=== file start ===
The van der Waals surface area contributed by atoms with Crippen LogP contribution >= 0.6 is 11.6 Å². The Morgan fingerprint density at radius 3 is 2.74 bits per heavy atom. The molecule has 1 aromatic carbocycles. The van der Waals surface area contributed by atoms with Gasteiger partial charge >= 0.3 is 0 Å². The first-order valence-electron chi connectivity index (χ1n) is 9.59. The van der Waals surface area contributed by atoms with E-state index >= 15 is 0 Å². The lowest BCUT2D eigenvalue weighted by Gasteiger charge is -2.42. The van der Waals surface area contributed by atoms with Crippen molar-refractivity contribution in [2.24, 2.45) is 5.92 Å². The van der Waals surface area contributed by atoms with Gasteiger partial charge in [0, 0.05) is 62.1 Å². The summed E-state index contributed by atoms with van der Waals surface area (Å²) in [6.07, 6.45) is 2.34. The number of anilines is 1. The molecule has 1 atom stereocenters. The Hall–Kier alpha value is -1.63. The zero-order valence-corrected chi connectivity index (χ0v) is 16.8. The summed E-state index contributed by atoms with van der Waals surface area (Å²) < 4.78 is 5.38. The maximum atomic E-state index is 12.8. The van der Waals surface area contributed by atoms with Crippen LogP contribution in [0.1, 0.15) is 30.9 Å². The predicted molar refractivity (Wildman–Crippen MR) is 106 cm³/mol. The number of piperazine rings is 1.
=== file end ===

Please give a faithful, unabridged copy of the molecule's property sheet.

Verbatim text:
The van der Waals surface area contributed by atoms with Crippen LogP contribution >= 0.6 is 11.6 Å². The Morgan fingerprint density at radius 3 is 2.74 bits per heavy atom. The molecule has 1 aromatic carbocycles. The van der Waals surface area contributed by atoms with Gasteiger partial charge >= 0.3 is 0 Å². The first-order valence-electron chi connectivity index (χ1n) is 9.59. The van der Waals surface area contributed by atoms with E-state index >= 15 is 0 Å². The lowest BCUT2D eigenvalue weighted by Gasteiger charge is -2.42. The van der Waals surface area contributed by atoms with Crippen molar-refractivity contribution in [2.24, 2.45) is 5.92 Å². The van der Waals surface area contributed by atoms with Gasteiger partial charge in [0, 0.05) is 62.1 Å². The summed E-state index contributed by atoms with van der Waals surface area (Å²) in [6.07, 6.45) is 2.34. The number of anilines is 1. The molecule has 1 atom stereocenters. The Hall–Kier alpha value is -1.63. The zero-order valence-corrected chi connectivity index (χ0v) is 16.8. The summed E-state index contributed by atoms with van der Waals surface area (Å²) < 4.78 is 5.38. The maximum atomic E-state index is 12.8. The van der Waals surface area contributed by atoms with Crippen LogP contribution in [0.1, 0.15) is 30.9 Å². The predicted molar refractivity (Wildman–Crippen MR) is 106 cm³/mol. The number of piperazine rings is 1.